We thank the anonymous referee for the useful comments and suggestions. This work is based on observations made with the Large Binocular Telescope (LBT, program LBT2018AC123500-1). We are grateful to the LBT staff for providing the observations for this object. LBT is an international collaboration among institutions in the United States of America, Italy, and Germany. This work is based on observations made with the Italian Telescopio Nazionale Galileo (TNG) operated on the island of La Palma by the Fundación Galileo Galilei of the INAF (Istituto Nazionale di Astrofisica) at the Spanish Observatorio del Roque de los Muchachos of the Instituto de Astrofisica de Canarias. The observations were executed by M. Pedani on a night with a short slot of DDT time available. This work also used data from observations with the Neil Gehrels Swift Observatory (program ID: 3110833). This work made use of data supplied by the UK Swift Science Data Centre at the University of Leicester. SB, AC and AM acknowledge financial contribution from the agreement ASI-INAF n. I/037/12/0 and n.2017-14-H.0 and from INAF under PRIN SKA/CTA FORECaST. CS acknowledges financial support from the Italian Ministry of University and Research – Project Proposal CIR01_00010. This project used public archival data from the first data release of the Panoramic Survey Telescope and Rapid Response System (Pan-STARRS PS1). Pan-STARRS1 PS1 have been made possible through contributions of the institutes listed in https://panstarrs.stsci.edu. The NVSS data was taken by the NRAO Very Large Array. The National Radio Astronomy Observatory is a facility of the National Science Foundation operated under cooperative agreement by Associated Universities, Inc. GMRT is run by the National Centre for Radio Astrophysics of the Tata Institute of Fundamental Research. WENSS is a joint project of the Netherlands Foundation for Research in Astronomy (NFRA) and Leiden Observatory. VLASS data have been obtained from the Canadian Astronomy Data Centre operated by the National Research Council of Canada with the support of the Canadian Space Agency. The Canadian Initiative for Radio Astronomy Data Analysis (CIRADA) is funded by a grant from the Canada Foundation for Innovation 2017 Innovation Fund (Project 35999) and by the Provinces of Ontario, British Columbia, Alberta, Manitoba and Quebec, in collaboration with the National Research Council of Canada, the US National Radio Astronomy Observatory and Australia’s Commonwealth Scientific and Industrial Research Organisation. This research made use of Astropy, a community-developed core Python package for Astronomy (Astropy Collaboration 2018).

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All Tables

Table 1.

Optical and MIR magnitudes of PSO J191+86.

Table 2.

Summary of the optical and NIR follow-up spectroscopic observations of PSO J191+86.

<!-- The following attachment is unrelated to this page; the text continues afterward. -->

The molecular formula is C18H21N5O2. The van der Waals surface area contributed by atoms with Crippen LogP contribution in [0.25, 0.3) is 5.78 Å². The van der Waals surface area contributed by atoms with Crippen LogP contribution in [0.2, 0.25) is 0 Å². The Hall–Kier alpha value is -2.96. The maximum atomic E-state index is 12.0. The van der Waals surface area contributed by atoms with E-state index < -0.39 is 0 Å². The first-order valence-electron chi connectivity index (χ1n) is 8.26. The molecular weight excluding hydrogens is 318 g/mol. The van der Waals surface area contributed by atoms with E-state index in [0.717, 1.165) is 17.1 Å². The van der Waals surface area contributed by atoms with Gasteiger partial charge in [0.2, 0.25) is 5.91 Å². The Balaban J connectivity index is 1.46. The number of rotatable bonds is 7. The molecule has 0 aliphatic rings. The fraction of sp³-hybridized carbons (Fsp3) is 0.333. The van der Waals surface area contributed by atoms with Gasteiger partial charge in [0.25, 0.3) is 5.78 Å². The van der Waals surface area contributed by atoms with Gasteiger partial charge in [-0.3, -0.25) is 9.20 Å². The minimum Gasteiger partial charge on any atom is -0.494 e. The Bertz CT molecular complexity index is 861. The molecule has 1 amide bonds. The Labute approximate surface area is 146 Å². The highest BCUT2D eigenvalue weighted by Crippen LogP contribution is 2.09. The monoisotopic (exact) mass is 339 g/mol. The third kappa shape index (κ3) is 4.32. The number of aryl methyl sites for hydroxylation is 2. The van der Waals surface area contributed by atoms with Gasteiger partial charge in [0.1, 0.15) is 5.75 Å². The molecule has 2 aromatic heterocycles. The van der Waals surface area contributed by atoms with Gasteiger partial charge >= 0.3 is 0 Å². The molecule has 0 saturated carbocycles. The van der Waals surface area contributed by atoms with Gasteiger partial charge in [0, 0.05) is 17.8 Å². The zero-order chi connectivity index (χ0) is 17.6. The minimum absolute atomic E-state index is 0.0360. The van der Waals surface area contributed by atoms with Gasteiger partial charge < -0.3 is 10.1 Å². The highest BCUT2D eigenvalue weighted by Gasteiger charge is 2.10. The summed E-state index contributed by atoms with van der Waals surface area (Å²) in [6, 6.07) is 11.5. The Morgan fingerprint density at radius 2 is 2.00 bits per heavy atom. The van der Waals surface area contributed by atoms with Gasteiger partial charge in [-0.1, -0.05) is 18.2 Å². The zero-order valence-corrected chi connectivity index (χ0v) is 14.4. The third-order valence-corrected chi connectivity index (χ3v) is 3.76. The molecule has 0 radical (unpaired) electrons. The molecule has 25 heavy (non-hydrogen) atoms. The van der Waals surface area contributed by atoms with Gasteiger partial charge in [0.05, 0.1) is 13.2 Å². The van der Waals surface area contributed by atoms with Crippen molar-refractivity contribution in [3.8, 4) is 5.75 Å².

Table 3.

Properties of the quick-look VLASS 2.1 image of PSO J191+86.

Table 4.

Summary of the archival radio observations of PSO J191+86.

Table 5.

Properties of CIV and MgII BELs.

All Figures

thumbnail Fig. 1.

0.2′×0.2′ Pan-STARRS PS1 g, r, i, z, y cutout images of PSO J191+86. Its optical position is marked with a red circle of 1.5″ of diameter. The radio NVSS position is marked with a blue dashed circle, as large as the radio positional error reported in the catalog (1.7″). All images are oriented with north up and east to the left.

In the text
thumbnail Fig. 2.

Optical and NIR de-reddened observed spectra of PSO J191+86 taken at TNG and LBT, respectively. The most important visible emission lines are marked. We masked the part of the MgII line that suffers from a strong absorption feature, in which the peak of the MgII line falls (shown here in gray). The top x-axis reports the rest-frame wavelengths while the right axis shows the monochromatic luminosity.

In the text
thumbnail Fig. 3.

3′×3′ cutout of the iPS1 image around PSO J191+86 overlaid with the radio contours from NVSS (1.4 GHz, cyan), WENSS (325 MHz, blue), and VLASS (3 GHz, yellow). In all cases, contours are spaced by starting from three times the survey rms (NVSS = 0.42 mJy beam−1; VLASS = 160 μJy beam−1; WENSS = 2.7 mJy beam−1). A zoom onto the VLASS emission is shown in Fig. 4. The red cross indicates the optical position of the source.

In the text
thumbnail Fig. 4.

VLASS 2.1 image of PSO J191+86. The contours are drawn at −3, −2, 2, 3, 6, 9, 18, 36, 72, and 144 times the off-source rms (160 μJy). In the bottom left corner, the beam size (4.372″ × 2.241″) is shown. North is up, east is left.

In the text
thumbnail Fig. 5.

Swift-XRT observed spectrum of PSO J191+86 modeled with a single power law with only Galactic absorption (solid red line).

In the text
thumbnail Fig. 6.

Zoom into the CIV and MgII line fit and into the Lyα+NV region. Left and central panel: total spectral fit (red line), and the different components, i.e., power law + Balmer pseudo-continuum (blue line), Fe II template (orange line, from Vestergaard & Wilkes 2001), and emission lines (purple). For the MgII, we represent the two lines of the doublet (solid Gaussians and dashed Gaussians, respectively). Spectral regions used for the continuum fits are shown as horizontal light blue shaded areas. In the right panel, the absorption feature in the middle of the MgII line is masked (gray dotted line). Right panel: Lyα and NV spectral region. The blue vertical lines represent the positions of the two BELs based on the MgII line redshift. The cyan shaded region is the uncertainty on this redshift estimate. The top x-axis reports the rest-frame wavelengths while the right axis shows the monochromatic luminosity.

In the text
thumbnail Fig. 7.

Radio flux densities as a function of the observed (bottom x-axis) and rest-frame (top x-axis) frequency of PSO J191+86 from 0.150 to 4.85 GHz. The spectrum shows a peak around ∼1 GHz, and therefore the source can be classified as a GPS. The corresponding indices of the low- and high-frequency parts of the spectrum are reported together with the reference surveys. The red dashed line represents the possible spectral index according to the TGSS upper limit.

In the text
thumbnail Fig. 8.

Rest-frame radio luminosity at 8 GHz vs. the rest-frame optical luminosity at 4400 Å for PSO J191+86 (red star) compared with z = 4.5 − 5.5 radio-loud QSOs (gray points) discovered in the literature. Squares represent all the sources defined as blazars in the literature on the basis of their radio and/or X-ray properties. Yellow circles represent all the sources identified as peaked spectrum objects in the literature (Coppejans et al. 2017; Shao et al. 2020, 2022). PSO J191+86 is one of the most luminous RL QSOs at these redshifts, confirming the power of its radio emission.

In the text
thumbnail Fig. 9.

Rest-frame SED of PSO J191+86 from radio to X-ray frequencies. In the X-ray, we show the best-fit emission in the observed [0.5–10] keV energy band (green dotted line) with its uncertainty. We also report the TNG and LUCI spectra (in black) and a quasar template (SWIRE template library; light-green) as a guide line. The red dashed line represents the coronal emission expected from a RQ AGN with the same L2500 Å as PSO J191+86 according to the relation of Just et al. (2007), and the orange shaded area is the 1σ uncertainty on this estimate.

In the text